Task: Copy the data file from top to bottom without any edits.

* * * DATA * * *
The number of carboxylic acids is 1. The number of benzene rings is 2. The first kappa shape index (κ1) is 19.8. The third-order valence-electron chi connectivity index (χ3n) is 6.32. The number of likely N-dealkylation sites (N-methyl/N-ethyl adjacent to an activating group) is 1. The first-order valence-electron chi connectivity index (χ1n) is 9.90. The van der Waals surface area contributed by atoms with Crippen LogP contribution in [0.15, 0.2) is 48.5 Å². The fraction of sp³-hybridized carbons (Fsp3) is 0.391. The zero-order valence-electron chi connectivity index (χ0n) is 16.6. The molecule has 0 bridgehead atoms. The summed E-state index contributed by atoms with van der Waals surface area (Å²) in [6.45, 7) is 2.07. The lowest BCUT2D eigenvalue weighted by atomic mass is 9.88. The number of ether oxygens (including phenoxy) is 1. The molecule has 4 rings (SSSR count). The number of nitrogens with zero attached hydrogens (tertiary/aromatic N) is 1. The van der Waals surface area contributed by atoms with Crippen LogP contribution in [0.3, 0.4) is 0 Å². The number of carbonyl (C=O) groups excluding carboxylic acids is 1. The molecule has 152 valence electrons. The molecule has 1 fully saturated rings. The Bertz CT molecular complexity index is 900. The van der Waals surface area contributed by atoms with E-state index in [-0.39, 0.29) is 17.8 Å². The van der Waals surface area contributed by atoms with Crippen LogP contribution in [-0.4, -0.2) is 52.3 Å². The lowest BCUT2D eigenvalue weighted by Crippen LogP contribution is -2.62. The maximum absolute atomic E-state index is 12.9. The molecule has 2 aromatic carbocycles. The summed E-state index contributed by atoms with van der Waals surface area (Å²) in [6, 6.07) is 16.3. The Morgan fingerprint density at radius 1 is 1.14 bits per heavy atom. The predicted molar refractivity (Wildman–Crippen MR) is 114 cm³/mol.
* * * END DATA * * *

The number of carboxylic acids is 1. The number of benzene rings is 2. The first kappa shape index (κ1) is 19.8. The third-order valence-electron chi connectivity index (χ3n) is 6.32. The number of likely N-dealkylation sites (N-methyl/N-ethyl adjacent to an activating group) is 1. The first-order valence-electron chi connectivity index (χ1n) is 9.90. The van der Waals surface area contributed by atoms with Crippen LogP contribution in [0.15, 0.2) is 48.5 Å². The fraction of sp³-hybridized carbons (Fsp3) is 0.391. The zero-order valence-electron chi connectivity index (χ0n) is 16.6. The molecule has 0 bridgehead atoms. The summed E-state index contributed by atoms with van der Waals surface area (Å²) in [6.45, 7) is 2.07. The lowest BCUT2D eigenvalue weighted by atomic mass is 9.88. The number of ether oxygens (including phenoxy) is 1. The molecule has 4 rings (SSSR count). The number of nitrogens with zero attached hydrogens (tertiary/aromatic N) is 1. The van der Waals surface area contributed by atoms with Crippen LogP contribution in [0.3, 0.4) is 0 Å². The number of carbonyl (C=O) groups excluding carboxylic acids is 1. The molecule has 152 valence electrons. The molecule has 1 fully saturated rings. The Bertz CT molecular complexity index is 900. The van der Waals surface area contributed by atoms with E-state index in [-0.39, 0.29) is 17.8 Å². The van der Waals surface area contributed by atoms with Crippen LogP contribution in [-0.4, -0.2) is 52.3 Å². The lowest BCUT2D eigenvalue weighted by Crippen LogP contribution is -2.62. The maximum absolute atomic E-state index is 12.9. The molecule has 2 aromatic carbocycles. The summed E-state index contributed by atoms with van der Waals surface area (Å²) in [6, 6.07) is 16.3. The Morgan fingerprint density at radius 1 is 1.14 bits per heavy atom. The predicted molar refractivity (Wildman–Crippen MR) is 114 cm³/mol.